Commodities Daily: Ag Prices Rise, Severely Lag Rare Earths (WY, MCP, REE, AVL, VALE, RIO, BHP)

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It’s 4:00 pm and time for our daily look at commodity prices and news. Today’s biggest upside move in ag products came in cotton, up about 3.5%, while wool was up about 2.5%. The biggest downside move came in lumber, down more than -2.5%.

Publicly traded rare earths miners Molycorp, Inc. (NYSE: MCP), Rare Element Resources Ltd. (AMEX: REE), and Avalon Rare Metals, Inc. (AMEX: AVL) are trending back up, but because Japan’s industries take such a large share of China’s rare earth metals, a longer-than-expected delay in restarting Japanese industrial production could bring these stocks back down. None of these companies have yet produced a single ounce of rare earth metals and none will until at least the end of this year.

Less rare and less costly, iron ore remains in strong demand even though the consequences of the Japan disasters have yet to be determined. Vale S.A. (NYSE: VALE) and Rio Tinto plc (NYSE: RIO) have both stayed on a quarterly contract pricing system while BHP Billiton plc (NYSE: BHP) has varied contract pricing to include some based on monthly changes, some on quarterly changes, and some on spot prices. Rio Tinto is still trying to recover from the flooding in its Australian mines earlier this year.

Exports of rare earth metals from China are falling in volume and rising in price. A metric ton of the metals topped $100,000 for the first time in February. Because the Chinese remain the only source of these metals, the defense, electronics, and electric car industries have no choice but to pay the price.

Cotton prices continue to rise as demand from India, a major cotton producer, outstrips the country’s ability to produce. China, too, is expected to produce less cotton this year. The rising price for cotton hits clothing makers particularly hard. Higher clothing prices also took a share of the blame for the 4.4% inflation rate in the UK in February.

Wool prices have also been rising, partly as a result of near parity between the Australian and US dollars, but also on greater demand for wool clothing. Polyester clothing, made from petroleum products, follow the price of crude oil, and wool and cotton clothing are more in demand and supply is tight.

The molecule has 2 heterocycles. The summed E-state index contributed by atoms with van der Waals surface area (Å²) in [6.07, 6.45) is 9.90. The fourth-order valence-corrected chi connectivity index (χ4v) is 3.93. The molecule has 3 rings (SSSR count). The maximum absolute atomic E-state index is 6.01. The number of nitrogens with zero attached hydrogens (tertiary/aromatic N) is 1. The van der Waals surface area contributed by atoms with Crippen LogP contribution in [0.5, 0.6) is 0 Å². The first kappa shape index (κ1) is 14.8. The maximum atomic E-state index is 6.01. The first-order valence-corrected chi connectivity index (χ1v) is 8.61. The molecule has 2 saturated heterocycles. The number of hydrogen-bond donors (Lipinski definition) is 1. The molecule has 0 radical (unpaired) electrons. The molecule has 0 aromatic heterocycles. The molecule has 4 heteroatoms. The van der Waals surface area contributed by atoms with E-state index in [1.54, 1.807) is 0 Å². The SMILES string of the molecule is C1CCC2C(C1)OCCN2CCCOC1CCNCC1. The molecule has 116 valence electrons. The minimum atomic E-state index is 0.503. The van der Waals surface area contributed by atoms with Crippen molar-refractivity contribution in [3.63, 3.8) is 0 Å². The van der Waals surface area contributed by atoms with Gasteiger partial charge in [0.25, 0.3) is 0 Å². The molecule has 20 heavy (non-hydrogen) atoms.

The lumber industry is still hit hard by the lack of new home construction in the US. Demand for lumber from China picked up some of the slack late last year and earlier this year, but the pick-up has not been sustained. Weyerhaeuser Co. (NYSE: WY) said that it would be cutting down fewer trees to keep prices from falling.

The disaster in Japan should begin to have an impact on lumber sales, once the country gets into rebuilding mode. Right now, the Japanese are still struggling to get their nuclear reactors under control and to finish locating the dead and missing. But repairing the utter devastation of the area hit by the tsunami should give lumber suppliers a boost within a few months.

One commodity to watch is corn and the continuing fight over the grain’s use as food or fuel. The amount of corn going to make ethanol is now equal to about 40% of last year’s total corn crop. As long as the US government continues to pay a credit of $0.45/gallon of corn-ethanol in expanding quantities, corn prices will continue to rise. The good news is that the subsidy is set to end (again) at the end of this year.

Paul Ausick

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